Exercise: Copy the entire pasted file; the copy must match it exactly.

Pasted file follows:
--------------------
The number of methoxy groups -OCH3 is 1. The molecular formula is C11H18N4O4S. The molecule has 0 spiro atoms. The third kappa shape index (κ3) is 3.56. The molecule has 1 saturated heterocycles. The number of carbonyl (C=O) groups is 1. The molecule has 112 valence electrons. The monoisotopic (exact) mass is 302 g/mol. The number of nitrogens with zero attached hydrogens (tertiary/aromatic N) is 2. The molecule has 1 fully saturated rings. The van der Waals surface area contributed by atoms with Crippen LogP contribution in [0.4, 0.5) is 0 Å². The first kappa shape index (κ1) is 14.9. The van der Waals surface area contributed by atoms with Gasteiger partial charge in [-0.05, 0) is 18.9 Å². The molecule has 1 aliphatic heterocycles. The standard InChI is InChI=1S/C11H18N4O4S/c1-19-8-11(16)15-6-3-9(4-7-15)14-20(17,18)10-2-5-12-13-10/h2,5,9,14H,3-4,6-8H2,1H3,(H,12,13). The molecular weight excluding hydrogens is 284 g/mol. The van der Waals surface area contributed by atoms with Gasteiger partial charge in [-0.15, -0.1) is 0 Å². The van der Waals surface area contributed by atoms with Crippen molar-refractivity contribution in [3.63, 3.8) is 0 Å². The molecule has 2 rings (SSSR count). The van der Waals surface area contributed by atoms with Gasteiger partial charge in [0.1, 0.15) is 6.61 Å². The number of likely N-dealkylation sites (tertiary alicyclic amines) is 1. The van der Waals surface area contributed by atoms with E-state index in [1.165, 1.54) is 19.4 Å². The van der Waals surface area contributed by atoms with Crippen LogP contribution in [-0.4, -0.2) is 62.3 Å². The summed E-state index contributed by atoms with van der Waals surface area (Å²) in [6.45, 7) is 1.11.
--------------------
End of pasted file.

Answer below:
The number of methoxy groups -OCH3 is 1. The molecular formula is C11H18N4O4S. The molecule has 0 spiro atoms. The third kappa shape index (κ3) is 3.56. The molecule has 1 saturated heterocycles. The number of carbonyl (C=O) groups is 1. The molecule has 112 valence electrons. The monoisotopic (exact) mass is 302 g/mol. The number of nitrogens with zero attached hydrogens (tertiary/aromatic N) is 2. The molecule has 1 fully saturated rings. The van der Waals surface area contributed by atoms with Crippen LogP contribution in [0.4, 0.5) is 0 Å². The first kappa shape index (κ1) is 14.9. The van der Waals surface area contributed by atoms with Gasteiger partial charge in [-0.05, 0) is 18.9 Å². The molecule has 1 aliphatic heterocycles. The standard InChI is InChI=1S/C11H18N4O4S/c1-19-8-11(16)15-6-3-9(4-7-15)14-20(17,18)10-2-5-12-13-10/h2,5,9,14H,3-4,6-8H2,1H3,(H,12,13). The molecular weight excluding hydrogens is 284 g/mol. The van der Waals surface area contributed by atoms with Gasteiger partial charge in [-0.15, -0.1) is 0 Å². The van der Waals surface area contributed by atoms with Crippen molar-refractivity contribution in [3.63, 3.8) is 0 Å². The molecule has 2 rings (SSSR count). The van der Waals surface area contributed by atoms with Gasteiger partial charge in [0.1, 0.15) is 6.61 Å². The number of likely N-dealkylation sites (tertiary alicyclic amines) is 1. The van der Waals surface area contributed by atoms with E-state index in [1.165, 1.54) is 19.4 Å². The van der Waals surface area contributed by atoms with Crippen LogP contribution in [-0.4, -0.2) is 62.3 Å². The summed E-state index contributed by atoms with van der Waals surface area (Å²) in [6.45, 7) is 1.11.